the audience, at least, or you were failing. Nowadays, to win in
the digital world– whether you’re Fox Cable News or
a web– “Talking Points Memo”– you have to get like 1% of the
audience and be passionate, and you win. So it causes people to go for
passionate niche audiences, rather than the
mass audience, which allows it to be somewhat more
politically and ideologically Balkanized. And secondly, the
web inherently is better for information gathering
than it is for narrative. Narrative, especially
long-form narrative– and I don’t mean this because
technology makes us ADD. I just mean when you’re on the
web and you’re clicking around, that’s because you’re
putting together the thing. But if you want somebody
to tell you a whole story, if you want that “New
Yorker” essay on you know, Remnick in Moscow on Putin,
that demands– and you can do it online. It’s not like print
is better than online. But the web has all sorts of
landmines which we call links. And you know, you’re
into the third paragraph and all of the sudden
you’re floating off and looking at something else. So I think sustained
narrative is something we have to try to bring
back to journalism, which is, as I said, the
simplest six words. Let me tell you a story. AUDIENCE: Hopefully a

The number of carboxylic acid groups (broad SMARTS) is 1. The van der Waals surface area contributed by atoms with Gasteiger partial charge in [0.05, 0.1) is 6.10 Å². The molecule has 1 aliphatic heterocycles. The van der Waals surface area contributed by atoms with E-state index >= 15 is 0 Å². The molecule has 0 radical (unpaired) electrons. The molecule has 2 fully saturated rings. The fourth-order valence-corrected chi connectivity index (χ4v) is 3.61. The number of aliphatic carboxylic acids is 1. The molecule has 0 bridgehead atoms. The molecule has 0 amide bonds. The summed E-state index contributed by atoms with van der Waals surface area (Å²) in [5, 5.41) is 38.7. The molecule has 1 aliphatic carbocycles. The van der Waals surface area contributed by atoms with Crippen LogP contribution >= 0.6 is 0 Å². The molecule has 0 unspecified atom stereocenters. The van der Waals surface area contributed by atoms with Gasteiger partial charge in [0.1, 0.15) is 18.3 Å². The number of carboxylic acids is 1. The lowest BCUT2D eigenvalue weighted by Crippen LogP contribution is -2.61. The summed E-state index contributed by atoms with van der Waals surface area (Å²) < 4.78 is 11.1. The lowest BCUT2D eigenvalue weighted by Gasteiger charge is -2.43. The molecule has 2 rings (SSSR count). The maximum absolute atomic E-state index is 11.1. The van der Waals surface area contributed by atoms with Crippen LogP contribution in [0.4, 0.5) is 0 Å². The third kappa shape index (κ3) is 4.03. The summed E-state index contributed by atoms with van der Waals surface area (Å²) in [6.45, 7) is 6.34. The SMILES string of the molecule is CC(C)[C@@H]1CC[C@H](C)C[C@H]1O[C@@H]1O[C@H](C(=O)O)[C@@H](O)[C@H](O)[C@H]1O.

quick closing question. WALTER ISAACSON:
Yeah, it’s 12:59:27. AUDIENCE: Yeah. I’ll go real quick. As a fan of your
work, just curious if you know what your next
book or your next topic is going to be. WALTER ISAACSON: Yeah,
the ultimate connection between art and technology. Does anybody have
a copy of my book? Do you have it? I thought I saw
somebody with it. Yeah. If you’ll open to the very
last page of the narrative, I don’t announce it,
but I give a hint. Because if you had to
pick the ultimate symbol of the connection of the
sciences to the humanities, it would be “Vitruvian
Man,” the amazing drawing. And nobody has
fully done Leonardo with the science
connected to the art. And I want to go back
in the WayBack Machine so I don’t have to deal
with people anymore. And I want to go to Florence. So I’m going to go do Leonardo. Thank you. [APPLAUSE]